By: Malinda Miller (Engl, Jour'92; MJour'98)
When Savannah Sellers (Jour’13) visited the Today show plaza in eighth grade—deciding then and there that she wanted to go into news—her current job didn’t exist.
And six years ago, when she graduated from CU, Snapchat news host was still an unknown job title. That changed in 2017, when NBC News took the bold step of creating Stay Tuned, the first daily news show produced for Snapchat.
Seeking to connect with a younger audience, NBC News hired Sellers and Gadi Schwartz as co-hosts for the twice-daily show, and then added Lawrence Jackson from MTV’s Total Request Live in 2018.
Supported by a team of 25, the three hosts produce content tailored to the younger audience and social media platform. Video is shot to fit the vertical format of a phone, and text captions on the screen allow for watching with the sound off. The writing is short and to the point, packing four or five stories into about two minutes.
Sellers says she delivers the news as if she’s retelling it to a friend, which means a more casual tone and not using what she calls “anchor voice.” She also brings this younger sensibility and style of writing to other network platforms, including appearances on the Today show.
“Working at a company that has decided to invest so much in reaching younger audiences with authentic content has been so exciting and incredible,” she says.
The effort to customize the presentation of news instead of reposting news clips from other NBC broadcasts has paid off. The show averages 20 million to 30 million unique monthly viewers, with 75% of the audience younger than 25, according to data from Snapchat and NBC News.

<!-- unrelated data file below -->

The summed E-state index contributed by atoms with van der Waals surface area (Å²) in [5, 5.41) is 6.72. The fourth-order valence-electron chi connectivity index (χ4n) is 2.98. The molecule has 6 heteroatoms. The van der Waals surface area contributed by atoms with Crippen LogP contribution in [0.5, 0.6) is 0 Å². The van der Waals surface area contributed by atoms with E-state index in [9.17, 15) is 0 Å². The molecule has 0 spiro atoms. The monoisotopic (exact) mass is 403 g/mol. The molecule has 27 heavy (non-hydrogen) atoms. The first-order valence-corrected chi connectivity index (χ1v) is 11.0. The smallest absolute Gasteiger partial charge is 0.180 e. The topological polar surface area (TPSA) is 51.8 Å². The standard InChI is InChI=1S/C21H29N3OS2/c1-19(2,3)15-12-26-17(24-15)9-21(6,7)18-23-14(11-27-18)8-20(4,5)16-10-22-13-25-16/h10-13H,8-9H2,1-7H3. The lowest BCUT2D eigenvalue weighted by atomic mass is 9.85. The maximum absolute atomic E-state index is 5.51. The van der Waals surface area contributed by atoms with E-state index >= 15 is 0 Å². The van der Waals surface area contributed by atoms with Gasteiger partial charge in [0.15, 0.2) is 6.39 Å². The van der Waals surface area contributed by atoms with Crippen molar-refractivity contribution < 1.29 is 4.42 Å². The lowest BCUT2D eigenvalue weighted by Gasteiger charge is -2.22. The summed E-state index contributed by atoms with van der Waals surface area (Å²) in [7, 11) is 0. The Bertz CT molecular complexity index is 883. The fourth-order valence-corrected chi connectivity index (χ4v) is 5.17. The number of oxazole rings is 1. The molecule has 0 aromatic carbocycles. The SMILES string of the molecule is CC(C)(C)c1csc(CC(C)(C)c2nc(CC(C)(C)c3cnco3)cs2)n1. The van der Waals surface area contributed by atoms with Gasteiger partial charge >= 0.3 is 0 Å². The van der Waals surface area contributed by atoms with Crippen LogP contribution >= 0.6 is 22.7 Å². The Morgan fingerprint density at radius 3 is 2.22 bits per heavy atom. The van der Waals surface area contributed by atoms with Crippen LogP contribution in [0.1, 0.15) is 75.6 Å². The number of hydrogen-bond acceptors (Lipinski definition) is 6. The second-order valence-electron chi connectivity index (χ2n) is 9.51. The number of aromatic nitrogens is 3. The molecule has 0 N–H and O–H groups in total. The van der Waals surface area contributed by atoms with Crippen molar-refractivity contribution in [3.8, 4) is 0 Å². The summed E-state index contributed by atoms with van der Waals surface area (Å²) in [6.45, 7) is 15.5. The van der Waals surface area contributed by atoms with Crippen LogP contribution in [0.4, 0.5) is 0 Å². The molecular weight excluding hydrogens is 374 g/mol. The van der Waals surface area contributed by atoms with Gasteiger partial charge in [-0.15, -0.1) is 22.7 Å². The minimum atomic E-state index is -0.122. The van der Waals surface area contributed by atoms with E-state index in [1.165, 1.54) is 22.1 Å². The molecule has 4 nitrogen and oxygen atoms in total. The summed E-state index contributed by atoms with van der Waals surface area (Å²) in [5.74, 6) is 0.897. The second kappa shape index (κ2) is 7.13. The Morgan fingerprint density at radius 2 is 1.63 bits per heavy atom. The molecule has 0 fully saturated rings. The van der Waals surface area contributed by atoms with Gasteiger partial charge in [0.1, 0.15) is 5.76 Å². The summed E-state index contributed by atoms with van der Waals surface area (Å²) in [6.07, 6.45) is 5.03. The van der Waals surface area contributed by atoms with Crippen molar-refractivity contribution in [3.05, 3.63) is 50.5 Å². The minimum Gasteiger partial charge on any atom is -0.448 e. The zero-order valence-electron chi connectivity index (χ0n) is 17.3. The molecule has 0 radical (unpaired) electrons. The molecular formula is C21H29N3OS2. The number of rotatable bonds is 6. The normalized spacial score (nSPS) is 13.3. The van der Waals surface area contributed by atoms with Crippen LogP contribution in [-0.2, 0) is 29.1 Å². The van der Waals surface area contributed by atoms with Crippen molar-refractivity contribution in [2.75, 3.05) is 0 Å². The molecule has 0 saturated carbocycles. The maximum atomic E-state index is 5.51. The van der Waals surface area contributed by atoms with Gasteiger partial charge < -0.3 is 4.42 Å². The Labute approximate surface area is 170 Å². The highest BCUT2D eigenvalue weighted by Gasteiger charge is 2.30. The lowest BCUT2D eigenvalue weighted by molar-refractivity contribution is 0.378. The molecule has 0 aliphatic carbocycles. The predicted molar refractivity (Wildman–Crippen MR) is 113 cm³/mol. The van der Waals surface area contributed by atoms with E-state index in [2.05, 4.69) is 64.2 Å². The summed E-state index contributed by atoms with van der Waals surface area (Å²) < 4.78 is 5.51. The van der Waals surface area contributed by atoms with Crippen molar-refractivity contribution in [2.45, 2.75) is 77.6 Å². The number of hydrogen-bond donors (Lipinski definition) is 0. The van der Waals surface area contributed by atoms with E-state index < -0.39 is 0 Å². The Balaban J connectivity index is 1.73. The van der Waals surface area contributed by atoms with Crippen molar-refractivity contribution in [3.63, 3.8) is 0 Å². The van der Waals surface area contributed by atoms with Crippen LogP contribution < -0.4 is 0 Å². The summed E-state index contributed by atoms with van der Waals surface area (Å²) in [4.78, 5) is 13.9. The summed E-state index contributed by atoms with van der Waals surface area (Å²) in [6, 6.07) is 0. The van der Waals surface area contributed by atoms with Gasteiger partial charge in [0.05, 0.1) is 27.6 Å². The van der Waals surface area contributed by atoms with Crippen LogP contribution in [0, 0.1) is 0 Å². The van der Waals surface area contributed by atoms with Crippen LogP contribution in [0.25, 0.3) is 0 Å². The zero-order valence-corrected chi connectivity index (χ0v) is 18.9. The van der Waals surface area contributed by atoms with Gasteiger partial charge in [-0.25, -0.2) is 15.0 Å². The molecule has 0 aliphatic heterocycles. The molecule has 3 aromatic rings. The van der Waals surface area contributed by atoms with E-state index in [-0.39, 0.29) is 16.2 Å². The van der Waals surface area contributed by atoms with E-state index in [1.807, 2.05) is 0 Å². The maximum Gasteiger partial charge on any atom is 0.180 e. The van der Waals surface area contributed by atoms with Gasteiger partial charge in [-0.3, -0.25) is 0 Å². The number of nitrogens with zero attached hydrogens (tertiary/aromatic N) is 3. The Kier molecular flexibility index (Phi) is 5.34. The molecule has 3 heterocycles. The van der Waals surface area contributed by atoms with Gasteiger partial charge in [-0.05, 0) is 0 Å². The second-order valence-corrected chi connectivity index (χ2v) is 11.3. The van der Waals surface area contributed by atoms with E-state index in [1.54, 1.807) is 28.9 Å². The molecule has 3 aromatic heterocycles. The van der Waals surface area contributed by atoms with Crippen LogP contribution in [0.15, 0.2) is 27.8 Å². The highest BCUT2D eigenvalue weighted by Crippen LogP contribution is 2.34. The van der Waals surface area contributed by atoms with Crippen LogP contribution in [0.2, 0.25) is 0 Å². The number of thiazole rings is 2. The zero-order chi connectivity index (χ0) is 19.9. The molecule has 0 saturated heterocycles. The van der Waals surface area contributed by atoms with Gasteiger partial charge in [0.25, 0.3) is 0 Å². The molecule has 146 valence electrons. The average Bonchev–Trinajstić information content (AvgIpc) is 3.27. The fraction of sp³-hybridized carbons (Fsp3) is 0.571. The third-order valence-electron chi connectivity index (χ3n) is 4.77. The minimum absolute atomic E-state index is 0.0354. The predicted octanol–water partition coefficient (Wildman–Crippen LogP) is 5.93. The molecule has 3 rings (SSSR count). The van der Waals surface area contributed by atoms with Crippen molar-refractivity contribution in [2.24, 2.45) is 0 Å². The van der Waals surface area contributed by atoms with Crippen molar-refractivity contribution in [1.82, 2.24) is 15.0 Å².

With ratings climbing, the Stay Tuned team recently launched a presence on Instagram and is experimenting with content on TikTok and YouTube.
Teachers and high schoolers stop Sellers on the street or send messages to let her know that teens are paying attention to the news in a way they didn’t before they found Stay Tuned.
“The most frequent thing that I hear when people come up to me is that they never watched the news until Stay Tuned,” Sellers says. “It feels like we’re kind of shifting how they’re going to grow up and how they’re going to interact with the world, what type of citizens they’re going to be.”
Chad Brokaw, a Stay Tuned viewer and student president of CU Boulder’s 2020 senior class council, finds Sellers’ authenticity striking.
“She’s very human and easy to trust as a news source,” he adds.
Brokaw, who was among the students who chose Sellers as the 2019 commencement speaker, also nominated Sellers for the Kalpana Chawla Outstanding Graduate Award, which she accepted Nov. 7 at the annual Alumni Awards during Homecoming. The award recognizes career achievements and contributions to the community by alumni within 15 years of graduation.
The connection with the audience that Sellers and the other hosts creates is “unlike anything the media industry has seen,” says Chris Berend, executive vice president of digital for NBC News Group.
“Savannah shares relevant stories to this generation, without dumbing down content, and is able to bring a powerful and empathetic intelligence to the show,” Berend says.
That connection is even more important when she reports on difficult topics.
The day after the February 2018 shooting at Marjory Stoneman Douglas High School in Parkland, Florida, 17 million people watched the show.
“It feels like our show is this little window into really passionate and engaged kids. And in some cases, it feels like they’ve become more so that way because they found an outlet to get information from,” Sellers says. “This honestly might be the coolest thing I ever get to do in my life, just because it feels like it’s making an actual difference.”
“The most frequent thing that I hear when people come up to me is that they never watched the news until Stay Tuned.”